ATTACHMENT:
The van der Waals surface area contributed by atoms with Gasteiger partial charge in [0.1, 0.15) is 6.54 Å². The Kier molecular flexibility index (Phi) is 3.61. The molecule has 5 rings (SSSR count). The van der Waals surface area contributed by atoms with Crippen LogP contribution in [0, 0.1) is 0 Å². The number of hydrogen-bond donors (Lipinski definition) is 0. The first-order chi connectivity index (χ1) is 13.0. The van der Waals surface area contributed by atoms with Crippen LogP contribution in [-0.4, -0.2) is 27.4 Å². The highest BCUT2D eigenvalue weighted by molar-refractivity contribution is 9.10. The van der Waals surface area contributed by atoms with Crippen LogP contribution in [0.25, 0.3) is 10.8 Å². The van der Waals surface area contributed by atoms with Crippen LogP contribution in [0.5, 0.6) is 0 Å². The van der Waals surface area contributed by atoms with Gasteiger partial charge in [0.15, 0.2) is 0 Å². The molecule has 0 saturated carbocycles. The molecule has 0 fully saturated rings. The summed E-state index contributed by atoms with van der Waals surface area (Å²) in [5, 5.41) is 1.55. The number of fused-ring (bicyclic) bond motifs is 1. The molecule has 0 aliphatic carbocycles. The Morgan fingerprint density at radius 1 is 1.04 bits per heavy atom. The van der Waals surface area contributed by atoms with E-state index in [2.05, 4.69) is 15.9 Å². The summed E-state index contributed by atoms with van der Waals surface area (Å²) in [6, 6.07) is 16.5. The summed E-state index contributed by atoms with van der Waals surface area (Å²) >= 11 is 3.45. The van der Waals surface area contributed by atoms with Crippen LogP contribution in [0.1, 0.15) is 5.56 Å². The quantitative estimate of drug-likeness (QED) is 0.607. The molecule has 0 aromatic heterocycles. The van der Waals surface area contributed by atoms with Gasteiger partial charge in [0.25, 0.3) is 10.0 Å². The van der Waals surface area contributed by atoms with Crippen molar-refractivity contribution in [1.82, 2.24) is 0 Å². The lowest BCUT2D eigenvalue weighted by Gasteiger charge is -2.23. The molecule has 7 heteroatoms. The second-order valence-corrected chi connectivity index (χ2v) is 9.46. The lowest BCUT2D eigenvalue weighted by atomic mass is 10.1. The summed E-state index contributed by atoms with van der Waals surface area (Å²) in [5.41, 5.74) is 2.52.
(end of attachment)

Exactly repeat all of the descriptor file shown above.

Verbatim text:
The van der Waals surface area contributed by atoms with Gasteiger partial charge in [0.1, 0.15) is 6.54 Å². The Kier molecular flexibility index (Phi) is 3.61. The molecule has 5 rings (SSSR count). The van der Waals surface area contributed by atoms with Crippen LogP contribution in [0, 0.1) is 0 Å². The number of hydrogen-bond donors (Lipinski definition) is 0. The first-order chi connectivity index (χ1) is 13.0. The van der Waals surface area contributed by atoms with Crippen LogP contribution in [-0.4, -0.2) is 27.4 Å². The highest BCUT2D eigenvalue weighted by molar-refractivity contribution is 9.10. The van der Waals surface area contributed by atoms with Crippen LogP contribution in [0.25, 0.3) is 10.8 Å². The van der Waals surface area contributed by atoms with Crippen LogP contribution in [0.5, 0.6) is 0 Å². The van der Waals surface area contributed by atoms with Gasteiger partial charge in [0.15, 0.2) is 0 Å². The molecule has 0 saturated carbocycles. The molecule has 0 fully saturated rings. The summed E-state index contributed by atoms with van der Waals surface area (Å²) in [5, 5.41) is 1.55. The number of fused-ring (bicyclic) bond motifs is 1. The molecule has 0 aliphatic carbocycles. The Morgan fingerprint density at radius 1 is 1.04 bits per heavy atom. The van der Waals surface area contributed by atoms with E-state index in [2.05, 4.69) is 15.9 Å². The summed E-state index contributed by atoms with van der Waals surface area (Å²) in [6, 6.07) is 16.5. The summed E-state index contributed by atoms with van der Waals surface area (Å²) >= 11 is 3.45. The van der Waals surface area contributed by atoms with Crippen LogP contribution in [0.1, 0.15) is 5.56 Å². The quantitative estimate of drug-likeness (QED) is 0.607. The molecule has 0 aromatic heterocycles. The van der Waals surface area contributed by atoms with Gasteiger partial charge in [0.25, 0.3) is 10.0 Å². The van der Waals surface area contributed by atoms with Crippen molar-refractivity contribution in [1.82, 2.24) is 0 Å². The lowest BCUT2D eigenvalue weighted by Gasteiger charge is -2.23. The molecule has 7 heteroatoms. The second-order valence-corrected chi connectivity index (χ2v) is 9.46. The lowest BCUT2D eigenvalue weighted by atomic mass is 10.1. The summed E-state index contributed by atoms with van der Waals surface area (Å²) in [5.41, 5.74) is 2.52.